Releasing Hormone Receptor-Immunoreactive Cells Increase in the Barrel Field in
Response to Whisker Deflection in Rats.
Hall S, De A,
Fix C, Churchill L, Krueger JM
Dept. of Veterinary and
Comparative Anatomy, Pharmacology and Physiology, Program in Neuroscience,
Washington State University, Pullman, WA, USA
The homeostatic regulation of sleep involves
several sleep regulatory substances including growth hormone releasing hormone (GHRH).
Previous studies showed that microinjection of GHRH onto the surface of the
cortex increases EEG delta power during non-REM sleep and that cortical GHRH
receptor mRNA levels increase after 6 h of sleep deprivation during the dark.
These studies suggest that the GHRH receptor may be sensitive to stimulation of
whiskers that are mainly used during the dark. Whisker deflection increases fos
expression within specific barrels of the primary somatosensory cortex providing
an anatomical localization for a specific neuronal activation without invasion
into the brain. We hypothesized that activation of neuronal circuits enhances
release of sleep regulatory substances locally and such use-dependent molecules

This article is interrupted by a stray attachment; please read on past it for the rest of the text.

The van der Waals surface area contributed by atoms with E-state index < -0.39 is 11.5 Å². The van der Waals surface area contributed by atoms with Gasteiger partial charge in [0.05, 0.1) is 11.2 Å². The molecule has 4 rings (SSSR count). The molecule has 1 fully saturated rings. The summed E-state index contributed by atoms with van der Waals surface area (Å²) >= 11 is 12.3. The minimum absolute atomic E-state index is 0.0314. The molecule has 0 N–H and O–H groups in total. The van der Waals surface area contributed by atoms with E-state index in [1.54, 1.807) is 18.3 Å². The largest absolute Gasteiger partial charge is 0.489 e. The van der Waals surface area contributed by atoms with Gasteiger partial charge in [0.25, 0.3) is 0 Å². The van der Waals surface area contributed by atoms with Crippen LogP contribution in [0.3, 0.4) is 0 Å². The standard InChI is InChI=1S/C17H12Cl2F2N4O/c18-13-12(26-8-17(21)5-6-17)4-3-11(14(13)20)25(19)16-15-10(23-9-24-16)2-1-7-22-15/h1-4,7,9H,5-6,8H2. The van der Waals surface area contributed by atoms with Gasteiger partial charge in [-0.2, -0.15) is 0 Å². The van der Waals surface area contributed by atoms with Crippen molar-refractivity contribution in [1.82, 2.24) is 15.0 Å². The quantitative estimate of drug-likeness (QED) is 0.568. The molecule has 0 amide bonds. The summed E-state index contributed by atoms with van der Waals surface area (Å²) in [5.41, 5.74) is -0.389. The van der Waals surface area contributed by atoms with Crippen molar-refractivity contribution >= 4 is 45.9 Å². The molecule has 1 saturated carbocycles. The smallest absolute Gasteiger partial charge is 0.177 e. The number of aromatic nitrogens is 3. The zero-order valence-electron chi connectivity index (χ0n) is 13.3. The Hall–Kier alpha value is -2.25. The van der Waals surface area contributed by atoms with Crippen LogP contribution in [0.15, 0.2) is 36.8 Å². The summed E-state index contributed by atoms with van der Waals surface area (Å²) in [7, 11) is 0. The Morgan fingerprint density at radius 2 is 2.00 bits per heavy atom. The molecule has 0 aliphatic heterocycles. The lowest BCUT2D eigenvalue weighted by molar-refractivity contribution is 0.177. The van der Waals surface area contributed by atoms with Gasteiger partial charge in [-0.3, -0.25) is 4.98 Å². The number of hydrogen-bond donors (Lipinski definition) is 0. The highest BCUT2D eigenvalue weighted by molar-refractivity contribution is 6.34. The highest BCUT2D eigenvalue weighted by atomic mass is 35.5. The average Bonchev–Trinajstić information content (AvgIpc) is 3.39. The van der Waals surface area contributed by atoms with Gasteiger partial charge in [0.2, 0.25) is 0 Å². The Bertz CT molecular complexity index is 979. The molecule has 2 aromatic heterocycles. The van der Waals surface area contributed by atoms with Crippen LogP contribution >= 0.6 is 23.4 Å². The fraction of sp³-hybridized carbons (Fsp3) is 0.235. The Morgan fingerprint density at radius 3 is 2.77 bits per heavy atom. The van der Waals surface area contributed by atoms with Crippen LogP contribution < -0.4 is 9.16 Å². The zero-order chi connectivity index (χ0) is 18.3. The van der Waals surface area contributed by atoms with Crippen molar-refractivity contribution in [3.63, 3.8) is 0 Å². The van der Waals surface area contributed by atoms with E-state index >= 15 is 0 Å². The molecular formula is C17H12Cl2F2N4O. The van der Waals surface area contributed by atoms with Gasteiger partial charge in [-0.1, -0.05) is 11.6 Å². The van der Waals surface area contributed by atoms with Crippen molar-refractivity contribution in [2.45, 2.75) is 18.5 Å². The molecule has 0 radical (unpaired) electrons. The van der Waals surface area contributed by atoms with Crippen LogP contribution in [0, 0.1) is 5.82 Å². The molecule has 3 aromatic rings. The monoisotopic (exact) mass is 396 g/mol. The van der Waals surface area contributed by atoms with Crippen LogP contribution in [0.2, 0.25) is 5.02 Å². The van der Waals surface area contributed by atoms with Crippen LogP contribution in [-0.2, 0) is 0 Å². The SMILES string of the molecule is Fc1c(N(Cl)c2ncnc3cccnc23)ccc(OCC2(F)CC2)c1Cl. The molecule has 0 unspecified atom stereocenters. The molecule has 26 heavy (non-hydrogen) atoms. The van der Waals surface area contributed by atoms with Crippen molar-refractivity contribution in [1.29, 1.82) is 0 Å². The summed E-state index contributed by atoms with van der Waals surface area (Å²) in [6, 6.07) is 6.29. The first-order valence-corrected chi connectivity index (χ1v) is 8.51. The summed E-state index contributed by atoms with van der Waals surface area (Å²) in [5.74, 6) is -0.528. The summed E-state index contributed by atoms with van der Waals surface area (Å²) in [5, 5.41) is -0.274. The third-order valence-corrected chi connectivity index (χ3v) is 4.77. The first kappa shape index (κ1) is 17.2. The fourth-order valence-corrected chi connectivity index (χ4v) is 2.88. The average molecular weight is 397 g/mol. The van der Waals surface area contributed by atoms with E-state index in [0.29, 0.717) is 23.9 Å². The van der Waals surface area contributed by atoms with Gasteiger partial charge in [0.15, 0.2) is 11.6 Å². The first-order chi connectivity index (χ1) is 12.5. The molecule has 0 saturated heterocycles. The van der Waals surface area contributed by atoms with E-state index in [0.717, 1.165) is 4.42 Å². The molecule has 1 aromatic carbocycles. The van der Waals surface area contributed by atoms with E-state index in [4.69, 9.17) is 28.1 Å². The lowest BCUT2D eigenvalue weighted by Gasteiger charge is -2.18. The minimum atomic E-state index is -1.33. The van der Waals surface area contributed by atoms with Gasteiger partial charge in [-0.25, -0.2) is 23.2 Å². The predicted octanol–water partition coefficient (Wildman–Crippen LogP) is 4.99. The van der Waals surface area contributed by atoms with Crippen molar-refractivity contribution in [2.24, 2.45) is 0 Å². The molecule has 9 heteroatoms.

provide a mechanism for state-specific EEG slow wave power and for micro
circuitry connectivity processes such as synaptic scaling. Six male Sprague-Dawley
rats (200-300g) were stimulated unilaterally by brushing with fingers the long
whiskers along the caudal edge of the whisker field for 2 h in the afternoon.
After 2 h of stimulation, the rats were perfused with 4% paraformaldehyde, the
brains post-fixed for 2 h, sunk in 20% sucrose and immunoreactivity (IR) for
GHRH receptor (GHRHR), fos and nerve growth factor (NGF) were analyzed. In
layer IV (the primary sensory input to the barrel field) as well as in layers
II-III, the number of GHRHR-IR cells increased in the barrel columns that showed
fos activation in an adjacent section. No changes in IR for NGF were observed in
adjacent sections. These data suggest that afferent activation of a cortical
column enhances the number of GHRH receptors in these cortical cells. These
data support our hypothesis that the GHRH receptor is functionally sensitive to
neuronal activation and are consistent with the Krueger-Obal theory of
use-dependent local sleep.
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